Look for opportunities for informal conversations. “When you go to a session, everyone in the room is already interested in the same thing you are interested in. Get to the session early, sit next to others, and immediately introduce yourself,” Kalmbacher suggests.
“Go to workshops that are being taught by people you don’t know, and go alone. This will force you to find someone to connect with at the workshop,” Gleason says. “The conversations I have had with people before a workshop starts and after it ends are where I have gotten so many ideas for things I can do at my school.”
Introduce yourself to presenters. “If you felt the session was good, introduce yourself to the speaker afterward and leave your card. Ask if there is a Web site he or she would recommend to follow up the presentation,” Kalmbacher says. “E-mail speakers thanking them for their presentation and request additional resources. Maybe one of those resources will help make another connection.”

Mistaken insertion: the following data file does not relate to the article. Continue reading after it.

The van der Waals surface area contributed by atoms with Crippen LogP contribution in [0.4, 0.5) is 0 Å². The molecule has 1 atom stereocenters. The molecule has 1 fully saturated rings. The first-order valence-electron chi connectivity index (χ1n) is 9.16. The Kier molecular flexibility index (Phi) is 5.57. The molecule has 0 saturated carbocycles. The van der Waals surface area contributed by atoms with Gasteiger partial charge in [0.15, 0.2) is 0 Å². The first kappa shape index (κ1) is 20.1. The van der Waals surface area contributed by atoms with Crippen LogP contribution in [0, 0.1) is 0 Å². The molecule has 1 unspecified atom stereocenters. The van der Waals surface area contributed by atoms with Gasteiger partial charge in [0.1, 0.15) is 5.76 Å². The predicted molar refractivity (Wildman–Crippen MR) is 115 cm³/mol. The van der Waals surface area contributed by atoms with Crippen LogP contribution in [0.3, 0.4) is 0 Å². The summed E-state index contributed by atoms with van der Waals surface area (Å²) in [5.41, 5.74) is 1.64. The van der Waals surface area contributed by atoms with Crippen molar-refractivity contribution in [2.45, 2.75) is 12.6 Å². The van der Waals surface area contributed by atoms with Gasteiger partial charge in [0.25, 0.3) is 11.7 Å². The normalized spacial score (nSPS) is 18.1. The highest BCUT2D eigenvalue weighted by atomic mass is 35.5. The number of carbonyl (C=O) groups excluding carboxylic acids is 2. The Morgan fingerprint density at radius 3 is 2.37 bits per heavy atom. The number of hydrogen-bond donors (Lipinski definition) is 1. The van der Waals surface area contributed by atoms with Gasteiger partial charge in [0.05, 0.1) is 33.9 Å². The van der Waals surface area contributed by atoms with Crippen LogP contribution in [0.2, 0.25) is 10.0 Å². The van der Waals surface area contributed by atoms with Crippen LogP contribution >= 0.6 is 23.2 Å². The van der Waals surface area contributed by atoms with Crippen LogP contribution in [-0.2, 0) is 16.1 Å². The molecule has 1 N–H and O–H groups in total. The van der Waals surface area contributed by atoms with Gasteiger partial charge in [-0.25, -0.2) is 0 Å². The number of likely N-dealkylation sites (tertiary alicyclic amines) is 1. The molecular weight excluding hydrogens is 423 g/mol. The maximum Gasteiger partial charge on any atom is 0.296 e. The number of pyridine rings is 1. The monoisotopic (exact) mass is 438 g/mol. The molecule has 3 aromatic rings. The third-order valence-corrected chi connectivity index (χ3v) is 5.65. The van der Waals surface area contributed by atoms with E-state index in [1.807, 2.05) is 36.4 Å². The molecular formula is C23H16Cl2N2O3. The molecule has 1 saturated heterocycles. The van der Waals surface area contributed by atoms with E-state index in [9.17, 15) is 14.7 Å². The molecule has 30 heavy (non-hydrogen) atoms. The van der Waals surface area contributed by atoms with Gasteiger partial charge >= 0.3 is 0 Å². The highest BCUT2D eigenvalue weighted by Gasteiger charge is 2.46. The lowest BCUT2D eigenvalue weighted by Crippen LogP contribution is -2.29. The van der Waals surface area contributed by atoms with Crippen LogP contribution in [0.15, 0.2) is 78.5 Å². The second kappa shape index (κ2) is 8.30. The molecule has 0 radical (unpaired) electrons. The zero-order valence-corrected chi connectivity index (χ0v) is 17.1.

Look for opportunities to connect outside sessions. “Talk to others in all areas of the conference—even in the elevator or rest rooms,” says Sue Dowty, eighth grade language arts teacher at Conestoga Middle School in Beaverton, Oregon. “Some of the best conversations I have had at conferences started in the rest rooms or while waiting for elevators or riding buses to events.”
Participate in social events. “If you’re interested in a product or if your district uses a product, visit the vendor area, see if the vendor has an evening customer appreciation event planned, and attend it. These are very social, less structured occasions to get to know people,” says Kalmbacher.